Dry needling is different than acupuncture. Dry needling is based on Western anatomy and physiological principles. Its mechanism is not understood, but may disrupt the trigger points, modulate nerves or some other effect. This appears to be the treatment the patient above had. Acupuncture is meant to stimulate acupoints and meridians in the body to help with the body’s energy flow. The underlying mechanism of its effect is not understood but may be due to changes in chemical and electrical activity within the body or other mechanisms. Acupuncture is also used for pain management and may be helpful in back, neck and osteoarthritis/knee pain. It is also used for some other problems such as nausea due to chemotherapy.

For acupuncture, the Federal Drug Administration “…requires that needles be sterile, non-toxic, and labeled for single use by qualified practitioners only.” Dry needling has similar requirements. Both are safe when performed by experienced practitioners using appropriate methods. Potential dry needling complications include bleeding or bruising in the site and pain are relatively common. Syncope can also occur. Less common complications include infection (local or deep usually with common skin organisms), injury to nerve, pneumothorax or cardiac tamponade.

Dry needling is offered by physicians (including pain and rehabilitation specialists), physical therapists and other similar health care practitioners. Efficacy data is difficult as randomized controlled trials do not represent real life situations and in most cases multiple interventions are being offered or have been tried by individuals. Dry needling may be used as part of a comprehensive strategy which could include exercise, soft tissue mobilization, postural interventions, ergonomic interventions and education about pain. A systemic review and meta-analysis concluded that while the data was low- to moderate- quality, dry needling was more effective than no treatment and sham dry needling for both shorter and intermediate term end points for pain relief and other functional outcomes.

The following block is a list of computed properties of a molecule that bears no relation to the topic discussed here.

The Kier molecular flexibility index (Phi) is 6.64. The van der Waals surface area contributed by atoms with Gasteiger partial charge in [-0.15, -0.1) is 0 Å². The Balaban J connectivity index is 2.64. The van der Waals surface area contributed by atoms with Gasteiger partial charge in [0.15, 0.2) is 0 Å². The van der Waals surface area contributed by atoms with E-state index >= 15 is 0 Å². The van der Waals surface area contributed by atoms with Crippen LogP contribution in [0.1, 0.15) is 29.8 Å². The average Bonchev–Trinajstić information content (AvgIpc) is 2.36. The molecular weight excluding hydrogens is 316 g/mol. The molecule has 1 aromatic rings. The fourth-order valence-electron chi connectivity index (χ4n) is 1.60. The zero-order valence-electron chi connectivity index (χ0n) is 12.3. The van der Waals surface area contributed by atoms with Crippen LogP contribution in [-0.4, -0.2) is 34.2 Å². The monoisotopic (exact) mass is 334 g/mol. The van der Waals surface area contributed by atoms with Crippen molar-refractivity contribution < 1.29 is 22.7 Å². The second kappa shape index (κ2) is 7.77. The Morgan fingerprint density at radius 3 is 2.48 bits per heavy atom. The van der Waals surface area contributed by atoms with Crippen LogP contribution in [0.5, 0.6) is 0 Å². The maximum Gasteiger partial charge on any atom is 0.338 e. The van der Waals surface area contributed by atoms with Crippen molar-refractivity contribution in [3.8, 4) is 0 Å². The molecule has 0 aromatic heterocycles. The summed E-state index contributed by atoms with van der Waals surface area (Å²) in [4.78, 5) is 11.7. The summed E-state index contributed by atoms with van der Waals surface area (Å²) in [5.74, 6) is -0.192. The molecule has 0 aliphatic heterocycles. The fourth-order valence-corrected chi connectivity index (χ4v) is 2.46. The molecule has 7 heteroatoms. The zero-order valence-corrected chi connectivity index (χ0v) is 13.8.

Questions for Further Discussion
1. Where can you find good, scientific resources about complimentary and alternative medicine?
2. What complimentary and alternative medicine methods do you employ in your clinical practice and why?
2. How is acupuncture different than acupressure?
3. Where are your local resources for dry needling and acupuncture?
4. What complimentary and alternative medicine methods do you employ in your clinical practice and why?

Related Cases

    Symptom/Presentation: Pain

To Learn More
To view pediatric review articles on this topic from the past year check PubMed.

Evidence-based medicine information on this topic can be found at SearchingPediatrics.com and the Cochrane Database of Systematic Reviews.

Information prescriptions for patients can be found at MedlinePlus for these topics: Non-Drug Pain Management and Acupuncture.

To view current news articles on this topic check Google News.

To view images related to this topic check Google Images.

To view videos related to this topic check YouTube Videos.

Acupuncture: In Depth. NCCIH. https://nccih.nih.gov/health/acupuncture/introduction. Published January 1, 2008. Accessed March 6, 2020.

Kalichman L, Vulfsons S. Dry needling in the management of musculoskeletal pain. J Am Board Fam Med JABFM. 2010;23(5):640-646. doi:10.3122/jabfm.2010.05.090296